[(F Mi ŚMi)+(F Mb ŚMb)]/(F Mi +F Mb)=Mr,
In the above example:
Thus the density Mr of the return mud can be calculated as:
Mr=((800Ś12.5)+(1500Ś6.5))/(800+1500)=8.6 PPG. The flow rate, Fr, of the mud having the density Mr in the riser is the combined flow rate of the two flows, Fi, and Fb. In the example, this is:
F r =F i +F b=800 gpm+1500 gpm=2300 gpm.
The return flow in the riser is a mud having a density of 8.6 PPG (or the same as seawater) flowing at 2300 gpm. This mud is returned to the surface and the cuttings are separated in the usual manner. Centrifuges at the surface will then be employed to separate the heavy mud, density Mi, from the light mud, density Mb.
It is an object and feature of the subject invention to provide a method and apparatus for diluting mud density in deep water and ultra deep water drilling applications for both drilling units and floating platform configurations.
It is another object and feature of the subject invention to provide a method for diluting the density of mud in a riser by injecting low density fluids into the riser lines (typically the charging line or booster line or possibly the choke or kill line) or riser systems with surface BOP's.
It is also an object and feature of the subject invention to provide a method of diluting the density of mud in a concentric riser system.
It is yet another object and feature of the subject invention to provide a method for diluting the density of mud in a riser by injecting low density fluids into the riser charging lines or riser systems with a below-seabed wellhead injection apparatus.
It is a further object and feature of the subject invention to provide an apparatus for separating the low density and high density fluids from one another at the surface.
Other objects and features of the invention will be readily apparent from the accompanying drawing and detailed description of the preferred embodiment.
With respect to
With respect to
In a preferred embodiment of the present invention, the wellhead housing 302 is a 36 inch diameter casing and the wellhead 300 is attached to the top of a 20 inch diameter casing. The annulus injection sleeve 400 is attached to the top of a 13⅜ inch to 16 inch diameter casing sleeve having a 2,000 foot length. Thus, in this embodiment of the present invention, the base fluid is injected into the well bore at a location approximately 2,000 feet below the seabed. While the preferred embodiment is described with casings and casing sleeves of a particular diameter and length, it is intended that the size and length of the casings and casing sleeves can vary depending on the particular drilling application.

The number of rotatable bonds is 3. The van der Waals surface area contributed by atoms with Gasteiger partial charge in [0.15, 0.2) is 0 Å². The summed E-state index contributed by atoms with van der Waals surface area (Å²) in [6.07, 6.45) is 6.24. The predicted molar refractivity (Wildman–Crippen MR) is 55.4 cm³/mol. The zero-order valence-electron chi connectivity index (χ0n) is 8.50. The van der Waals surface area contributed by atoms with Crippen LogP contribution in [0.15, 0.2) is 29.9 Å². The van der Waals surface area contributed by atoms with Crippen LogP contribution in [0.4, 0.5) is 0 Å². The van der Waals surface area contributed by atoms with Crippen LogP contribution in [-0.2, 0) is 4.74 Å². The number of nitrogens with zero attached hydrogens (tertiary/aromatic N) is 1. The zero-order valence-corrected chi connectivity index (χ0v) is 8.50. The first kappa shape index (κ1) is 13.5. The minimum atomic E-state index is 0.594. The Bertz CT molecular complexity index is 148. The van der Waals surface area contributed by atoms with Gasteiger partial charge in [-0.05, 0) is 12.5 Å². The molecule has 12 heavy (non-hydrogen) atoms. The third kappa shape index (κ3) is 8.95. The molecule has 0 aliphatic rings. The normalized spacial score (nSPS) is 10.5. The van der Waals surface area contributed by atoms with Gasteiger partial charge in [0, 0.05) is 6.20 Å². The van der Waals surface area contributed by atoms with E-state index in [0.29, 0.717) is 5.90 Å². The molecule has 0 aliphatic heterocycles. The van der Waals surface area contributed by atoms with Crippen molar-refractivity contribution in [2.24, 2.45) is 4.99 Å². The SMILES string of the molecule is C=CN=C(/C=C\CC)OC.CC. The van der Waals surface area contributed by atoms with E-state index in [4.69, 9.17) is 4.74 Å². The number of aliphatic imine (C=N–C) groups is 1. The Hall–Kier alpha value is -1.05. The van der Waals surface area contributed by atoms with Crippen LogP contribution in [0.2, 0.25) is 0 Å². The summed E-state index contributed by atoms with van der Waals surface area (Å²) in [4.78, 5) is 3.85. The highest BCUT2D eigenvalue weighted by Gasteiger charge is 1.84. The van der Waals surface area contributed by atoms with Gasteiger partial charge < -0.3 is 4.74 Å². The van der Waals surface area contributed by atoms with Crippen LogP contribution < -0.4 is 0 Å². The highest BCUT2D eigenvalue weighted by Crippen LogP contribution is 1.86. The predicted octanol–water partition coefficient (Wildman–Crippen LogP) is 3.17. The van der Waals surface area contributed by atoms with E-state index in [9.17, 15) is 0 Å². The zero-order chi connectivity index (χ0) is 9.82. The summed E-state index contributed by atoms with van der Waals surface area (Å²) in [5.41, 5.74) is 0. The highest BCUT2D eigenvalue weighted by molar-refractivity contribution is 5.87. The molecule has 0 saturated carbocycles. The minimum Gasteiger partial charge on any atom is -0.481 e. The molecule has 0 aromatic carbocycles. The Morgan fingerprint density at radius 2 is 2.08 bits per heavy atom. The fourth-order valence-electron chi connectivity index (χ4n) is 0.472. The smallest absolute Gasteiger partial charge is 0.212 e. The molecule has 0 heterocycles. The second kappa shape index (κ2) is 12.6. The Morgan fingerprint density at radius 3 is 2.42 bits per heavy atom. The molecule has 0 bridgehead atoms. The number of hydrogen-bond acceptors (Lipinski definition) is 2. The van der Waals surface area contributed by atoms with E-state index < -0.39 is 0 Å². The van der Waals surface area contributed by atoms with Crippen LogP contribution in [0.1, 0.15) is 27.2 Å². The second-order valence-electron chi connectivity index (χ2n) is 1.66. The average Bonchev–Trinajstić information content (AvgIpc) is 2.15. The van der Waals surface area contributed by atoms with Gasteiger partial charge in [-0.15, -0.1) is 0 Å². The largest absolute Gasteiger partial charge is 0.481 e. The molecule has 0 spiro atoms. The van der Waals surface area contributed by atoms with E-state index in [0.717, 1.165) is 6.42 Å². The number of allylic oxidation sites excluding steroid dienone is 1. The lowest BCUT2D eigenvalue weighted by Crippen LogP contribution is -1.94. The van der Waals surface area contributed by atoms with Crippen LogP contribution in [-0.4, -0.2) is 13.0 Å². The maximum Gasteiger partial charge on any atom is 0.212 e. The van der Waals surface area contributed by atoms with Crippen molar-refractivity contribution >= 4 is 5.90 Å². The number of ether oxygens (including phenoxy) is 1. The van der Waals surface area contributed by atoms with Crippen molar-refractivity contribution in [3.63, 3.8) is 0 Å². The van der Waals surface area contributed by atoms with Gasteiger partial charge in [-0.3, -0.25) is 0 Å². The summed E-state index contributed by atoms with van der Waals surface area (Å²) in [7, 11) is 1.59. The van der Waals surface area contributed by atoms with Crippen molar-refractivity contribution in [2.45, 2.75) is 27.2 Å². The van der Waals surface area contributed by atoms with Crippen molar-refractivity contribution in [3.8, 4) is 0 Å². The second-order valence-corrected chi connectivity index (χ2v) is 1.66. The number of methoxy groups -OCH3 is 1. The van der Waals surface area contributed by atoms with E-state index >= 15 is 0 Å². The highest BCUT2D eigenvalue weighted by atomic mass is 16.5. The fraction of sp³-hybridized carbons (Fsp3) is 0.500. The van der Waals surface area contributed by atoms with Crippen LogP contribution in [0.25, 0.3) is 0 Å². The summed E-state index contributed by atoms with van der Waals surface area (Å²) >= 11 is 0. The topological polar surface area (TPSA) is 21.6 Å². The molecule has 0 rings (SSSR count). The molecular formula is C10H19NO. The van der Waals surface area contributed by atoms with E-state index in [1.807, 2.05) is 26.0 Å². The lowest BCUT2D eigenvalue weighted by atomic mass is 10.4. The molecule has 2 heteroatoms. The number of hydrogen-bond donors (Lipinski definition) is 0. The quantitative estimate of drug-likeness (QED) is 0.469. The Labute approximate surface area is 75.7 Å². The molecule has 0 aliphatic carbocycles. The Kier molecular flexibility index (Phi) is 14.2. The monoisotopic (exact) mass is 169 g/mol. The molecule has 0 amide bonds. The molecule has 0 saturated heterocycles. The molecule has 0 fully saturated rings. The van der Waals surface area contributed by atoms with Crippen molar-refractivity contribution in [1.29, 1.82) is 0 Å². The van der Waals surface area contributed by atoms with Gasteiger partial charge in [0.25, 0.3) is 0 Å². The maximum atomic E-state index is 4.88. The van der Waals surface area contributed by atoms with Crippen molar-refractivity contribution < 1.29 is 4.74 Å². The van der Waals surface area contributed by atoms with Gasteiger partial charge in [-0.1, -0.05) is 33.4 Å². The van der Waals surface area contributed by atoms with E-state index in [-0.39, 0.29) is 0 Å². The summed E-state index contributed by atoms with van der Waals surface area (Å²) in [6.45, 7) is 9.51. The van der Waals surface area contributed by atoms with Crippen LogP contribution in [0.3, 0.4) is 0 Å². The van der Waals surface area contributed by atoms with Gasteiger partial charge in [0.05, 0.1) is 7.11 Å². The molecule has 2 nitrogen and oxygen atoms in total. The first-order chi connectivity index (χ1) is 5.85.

In operation, with respect to
In accordance with a preferred embodiment of the present invention, when it is desired to dilute the rising drilling mud, a base fluid (typically, a light base fluid) is mixed with the drilling mud either at (or immediately above) the seabed or below the seabed. A reservoir contains a base fluid of lower density than the drilling mud and a set of pumps connected to the riser charging line (or booster charging line). This base fluid is of a low enough density that when the proper ratio is mixed with the drilling mud a combined density equal to or close to that of seawater can be achieved. When it is desired to dilute the drilling mud with base fluid at a location at or immediately above the seabed 20, the switch valve 101 is manipulated by a control unit to direct the flow of the base fluid from the platform 10 to the riser 80 via the charging line 100 and above-seabed section 102 (FIGS. 1 and 2). Alternatively, when it is desired to dilute the drilling mud with base fluid at a location below the seabed 20, the switch valve 101 is manipulated by a control unit to direct the flow of the base fluid from the platform 10 to the riser 80 via the charging line 100 and below-seabed section 103 (FIGS. 3 and 4). The combined mud is separated at shaker system to remove the cuttings and is then introduced into a centrifuge system where the lighter base fluid is separated from the heavier drilling fluid. The lighter fluid is then recycled through reservoir base fluid tanks and the riser charging line, and the heavier fluid is recycled in typical manner through the mud management and flow system and the drill string.